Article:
At one point, the thinking was that YA books had to represent every race, sexual identity or disability, she explains, an agenda that came from Twitter, “woke” writers and publishers seeking to redress a non-diverse history. “But most of all from America, where there’s been a huge amount of internecine bullying, causing books to be pulled from publication etc. It’s been very nasty and doesn’t serve the cause of good, diverse literature, which of course we need more of. But it doesn’t mean that every book has to deal with those topics. First and foremost, you have to write from your soul, from who you are and what you want to talk about.”
I last spoke with Rosoff six years ago and much has changed for her since then. In 2016, she won the Astrid Lindgren Memorial Prize, the international children’s literary award — established by the Swedish government to honour the creator of Pippi Longstocking — one of the richest prizes in literature with its £430,000 cheque. Previous winners have included Philip Pullman and Maurice Sendak. Winning was life-changing, she admits with a sigh. “Mostly in terms of how it made me think about myself as a writer, because I had never in my wildest dreams imagined I would win. I’m not shy or modest about my writing and often [expect to win awards I’m put up for].”
But this one was different. She felt unworthy.
She thought she had to do everything asked of her. “I wanted to prove to them how appreciative and humbled I was to win. I travelled that entire year: giving speeches and talks, visiting Swedish schools, going to Norway and Germany.” Winning wouldn’t affect everyone that way, she muses. “Then you ask yourself, is that typically female? Feeling not really deserving?”
Learning about Astrid Lindgren also had a tremendous impact on Rosoff. “It sounds like the kind of pap people talk when they win a big award, but she was an extraordinary woman who became a great political force and made Sweden the first nation in the world to outlaw hitting children. She constantly was asking the question: why don’t we take children more seriously?”
But the constant travel for the prize, combined with an international book tour for Jonathan Unleashed and going to California six times to see her mother all took its toll. In January 2017, she attended the Women’s March in Washington, misjudged the weather, became ill and has not fully recovered since then. She has been diagnosed with a form of chronic fatigue and says that now, she manages about a quarter of what she used to be able to do. But she does not want to be perceived as being ungrateful. “The prize made a huge difference to the way I think of myself and so many aspects of my life and I would never in a billion years say I wish I’d never won.” Rosoff then apologises for “going on and on about it,” explaining that she’s never really talked about [the win], “as nobody’s really asked.”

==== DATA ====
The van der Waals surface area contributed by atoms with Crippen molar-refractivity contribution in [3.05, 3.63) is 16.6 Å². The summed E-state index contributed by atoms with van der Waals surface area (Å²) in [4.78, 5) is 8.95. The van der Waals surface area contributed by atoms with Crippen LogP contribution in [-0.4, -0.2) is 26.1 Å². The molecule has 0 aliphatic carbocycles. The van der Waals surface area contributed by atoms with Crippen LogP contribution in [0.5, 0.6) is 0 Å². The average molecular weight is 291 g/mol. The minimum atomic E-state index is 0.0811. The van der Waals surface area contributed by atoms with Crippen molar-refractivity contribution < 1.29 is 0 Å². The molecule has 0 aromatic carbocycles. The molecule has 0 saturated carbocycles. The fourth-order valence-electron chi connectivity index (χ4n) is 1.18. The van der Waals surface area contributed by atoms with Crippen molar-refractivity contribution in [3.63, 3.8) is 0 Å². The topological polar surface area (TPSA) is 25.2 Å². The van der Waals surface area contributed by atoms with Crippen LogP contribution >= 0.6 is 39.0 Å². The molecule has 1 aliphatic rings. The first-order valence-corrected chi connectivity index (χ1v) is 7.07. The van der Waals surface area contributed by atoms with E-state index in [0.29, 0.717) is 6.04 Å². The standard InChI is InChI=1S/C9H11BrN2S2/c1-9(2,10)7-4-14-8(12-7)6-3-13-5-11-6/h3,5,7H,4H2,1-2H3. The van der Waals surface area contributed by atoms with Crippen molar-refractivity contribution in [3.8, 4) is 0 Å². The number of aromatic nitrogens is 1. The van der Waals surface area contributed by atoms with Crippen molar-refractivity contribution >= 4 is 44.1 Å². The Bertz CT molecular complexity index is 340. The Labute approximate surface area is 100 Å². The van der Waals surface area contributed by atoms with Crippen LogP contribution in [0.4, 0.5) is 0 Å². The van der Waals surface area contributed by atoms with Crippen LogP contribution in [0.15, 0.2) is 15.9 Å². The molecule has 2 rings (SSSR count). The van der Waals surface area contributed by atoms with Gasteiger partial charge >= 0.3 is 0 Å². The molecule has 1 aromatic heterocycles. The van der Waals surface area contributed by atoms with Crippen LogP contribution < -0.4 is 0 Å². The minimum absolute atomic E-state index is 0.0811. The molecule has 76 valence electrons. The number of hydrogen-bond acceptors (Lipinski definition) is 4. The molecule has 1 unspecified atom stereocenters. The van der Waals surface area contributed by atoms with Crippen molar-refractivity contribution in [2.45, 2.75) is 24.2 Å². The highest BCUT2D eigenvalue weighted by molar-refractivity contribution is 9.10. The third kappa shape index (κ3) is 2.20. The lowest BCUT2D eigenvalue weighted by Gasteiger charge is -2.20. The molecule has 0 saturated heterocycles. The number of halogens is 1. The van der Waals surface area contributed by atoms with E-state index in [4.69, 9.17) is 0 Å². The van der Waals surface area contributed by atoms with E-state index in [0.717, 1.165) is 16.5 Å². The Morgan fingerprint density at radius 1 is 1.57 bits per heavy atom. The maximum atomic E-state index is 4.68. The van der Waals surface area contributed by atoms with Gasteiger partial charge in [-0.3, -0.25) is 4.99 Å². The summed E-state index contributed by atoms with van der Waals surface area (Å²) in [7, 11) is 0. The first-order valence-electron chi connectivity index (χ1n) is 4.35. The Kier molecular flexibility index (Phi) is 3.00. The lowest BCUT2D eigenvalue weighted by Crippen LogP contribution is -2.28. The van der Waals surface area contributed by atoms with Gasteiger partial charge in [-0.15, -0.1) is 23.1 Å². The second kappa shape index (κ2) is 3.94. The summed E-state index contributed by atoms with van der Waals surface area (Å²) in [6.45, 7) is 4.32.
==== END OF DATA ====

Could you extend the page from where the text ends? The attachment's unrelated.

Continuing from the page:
Rosoff has thrived during lockdown. She and her artist husband decamped to Suffolk, while their Clerkenwell loft apartment undergoes renovation. This period has been absolute heaven for her, she says. “It’s the first time in 15 years I’ve had an empty diary. That makes it sound like I’m so popular but it’s not even that.” Writing for teenagers usually involves going into schools, giving talks and attending festivals. “And I’m 63, so I’m not desperately trying to get out there and talk to people. I’m well into mid-career,” she says, laughing. “There really isn’t a down side. I love it here.”
As well as her next novel, she has spent the past few months writing the final draft of the screenplay for Jonathan Unleashed, on which she had been working, on and off, for the past four years. Each time she sent her producer a draft, he would tell her, “it’s not there” so she decided to give it one last rewrite. “I thought I’m just going to do it exactly how I want it, take into account his notes and he’ll hate it.” To her surprise, he liked it and said he was going to start looking for a director. But Rosoff is resigned to the possibility that nothing will happen for a while. “Maybe never. But at least the script is there.”
The Great Godden, published by Bloomsbury YA, is out now